# Update Time 4 Fractions – Problem #1 – Walking along a pond

My daughter and I went on a 12 week- journey last year to explore Fractions. We are doing it again this Fall. I am updating the posts from last year, in case you want to join us this year. I am adding videos this time 🙂 Click here if you want to know more about the journey.

Welcome to our first problem ! This week will be a warm-up, as I want to make sure we are all aboard and comfortable with pursuing the journey from home. Bear with me with the length of this post, next week will be much shorter.

The goal of this journey is to provide opportunities for children to explore word problems in “any way that they wish” (Carpenter et al, 2014, page 80), extend their reasoning skills, and gradually strengthen their foundation in fractions. Each problem is differentiated to target all elementary grades and is quite short. A child may be done within 5-10 min, or may decide to take more time to fully explore it with a visual representation and manipulatives. It is not a test, it is not a race. Week after week, problem after problem, children strengthen their reasoning skills by creating their own strategies to solve problems.

When children receive their formal fraction instruction in class, they will have a stronger background to build upon. If you decide to take the journey with us, from home, I hope you will enjoy observing your child’s thinking as much as I do with mine. It is fascinating. They explore. We listen.

So, here we go:

Problem #1 –  Walking along the pond

• Level Yellow : Mr. Wood is walking along a pond. He sees 3 waterlily pads. On each pad, there are 2 frogs. How many frogs does Mr. Wood see ?
• Level Orange: Mr. Wood is walking along a pond. He sees 4 giant waterlily pads. On each pad, there are 5 frogs. How many frogs does Mr. Wood see ?
• Level Red : Complete the problem with the numbers of your choice. Mr. Wood is walking along a pond. He sees ____ giant waterlily pads. On each pad, there are ___ flies. How many flies does Mr. Wood see ?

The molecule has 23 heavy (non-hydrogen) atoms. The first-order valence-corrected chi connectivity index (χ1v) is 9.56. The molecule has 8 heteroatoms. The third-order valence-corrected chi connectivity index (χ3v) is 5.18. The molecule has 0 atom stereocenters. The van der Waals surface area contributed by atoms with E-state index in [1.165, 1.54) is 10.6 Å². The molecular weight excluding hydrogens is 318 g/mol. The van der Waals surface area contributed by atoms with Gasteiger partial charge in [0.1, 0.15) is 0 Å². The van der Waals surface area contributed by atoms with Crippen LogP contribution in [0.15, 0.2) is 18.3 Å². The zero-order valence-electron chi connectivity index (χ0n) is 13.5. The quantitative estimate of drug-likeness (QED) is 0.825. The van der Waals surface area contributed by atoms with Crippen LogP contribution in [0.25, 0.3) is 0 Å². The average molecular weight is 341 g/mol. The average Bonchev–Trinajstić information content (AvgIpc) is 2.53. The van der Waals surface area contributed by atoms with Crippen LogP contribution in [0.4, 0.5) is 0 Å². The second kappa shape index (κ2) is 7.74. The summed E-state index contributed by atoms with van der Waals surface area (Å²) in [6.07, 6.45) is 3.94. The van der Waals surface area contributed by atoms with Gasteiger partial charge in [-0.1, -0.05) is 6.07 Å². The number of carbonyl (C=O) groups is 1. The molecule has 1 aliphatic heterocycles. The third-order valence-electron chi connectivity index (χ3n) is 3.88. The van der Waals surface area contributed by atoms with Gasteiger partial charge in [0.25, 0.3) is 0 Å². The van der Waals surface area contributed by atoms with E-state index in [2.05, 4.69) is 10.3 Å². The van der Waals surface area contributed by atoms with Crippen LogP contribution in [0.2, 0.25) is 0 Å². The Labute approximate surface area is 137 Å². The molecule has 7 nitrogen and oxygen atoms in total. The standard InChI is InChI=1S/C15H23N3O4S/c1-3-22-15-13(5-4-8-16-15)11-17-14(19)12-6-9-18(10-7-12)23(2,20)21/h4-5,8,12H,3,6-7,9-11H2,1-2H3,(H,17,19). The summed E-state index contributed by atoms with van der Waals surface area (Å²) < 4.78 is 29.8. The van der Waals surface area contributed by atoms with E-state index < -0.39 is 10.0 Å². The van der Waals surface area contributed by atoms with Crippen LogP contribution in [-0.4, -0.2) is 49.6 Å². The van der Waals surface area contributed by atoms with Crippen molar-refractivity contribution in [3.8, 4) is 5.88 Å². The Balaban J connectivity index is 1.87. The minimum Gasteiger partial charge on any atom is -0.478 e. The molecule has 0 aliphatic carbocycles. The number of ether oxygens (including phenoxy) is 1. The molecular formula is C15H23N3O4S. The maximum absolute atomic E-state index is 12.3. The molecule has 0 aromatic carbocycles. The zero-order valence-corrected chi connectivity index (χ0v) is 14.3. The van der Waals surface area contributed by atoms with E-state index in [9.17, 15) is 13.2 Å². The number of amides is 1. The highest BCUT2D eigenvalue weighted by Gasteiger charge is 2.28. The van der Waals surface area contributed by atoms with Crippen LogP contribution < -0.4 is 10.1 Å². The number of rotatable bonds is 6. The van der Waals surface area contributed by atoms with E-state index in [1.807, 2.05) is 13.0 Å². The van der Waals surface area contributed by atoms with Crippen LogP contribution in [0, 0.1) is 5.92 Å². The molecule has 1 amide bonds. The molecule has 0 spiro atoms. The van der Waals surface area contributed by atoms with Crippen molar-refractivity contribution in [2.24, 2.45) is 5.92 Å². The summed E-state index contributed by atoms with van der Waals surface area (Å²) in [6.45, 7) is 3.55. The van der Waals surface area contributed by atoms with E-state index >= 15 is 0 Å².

What to do as a parent ?

1. Invite your child to solve one of the problems. He/she can model the problem with some manipulatives ( such as buttons, marbles, etc, and small containers), represent the problem on a piece of paper, write an equation.
2. I purposely stepped away from grade level. Each child should pick the problem that he/she feels like exploring. In the coming weeks, some upper graders may decide to pick a Level orange to model, represent, and write the equation. Some lower graders may decide to pick a Level Red and model it only.
3. When your child is done, invite him/her to share his/her reasoning with you. If he/she writes only an equation, encourage him to share his/her strategy another way (with a visual representation, or with manipulatives). Enjoy following his/her way of thinking. Just resist teaching him/her symbols ! They will come in time !
4. Our journey starts slowly, as children must explore a variety of problems, and build up strategies they can use with fractions later on.  If you child solve Level Red, providing an equation and another way of representing his/her strategy, you can always invite him/her to invent his/her own multiplication problem.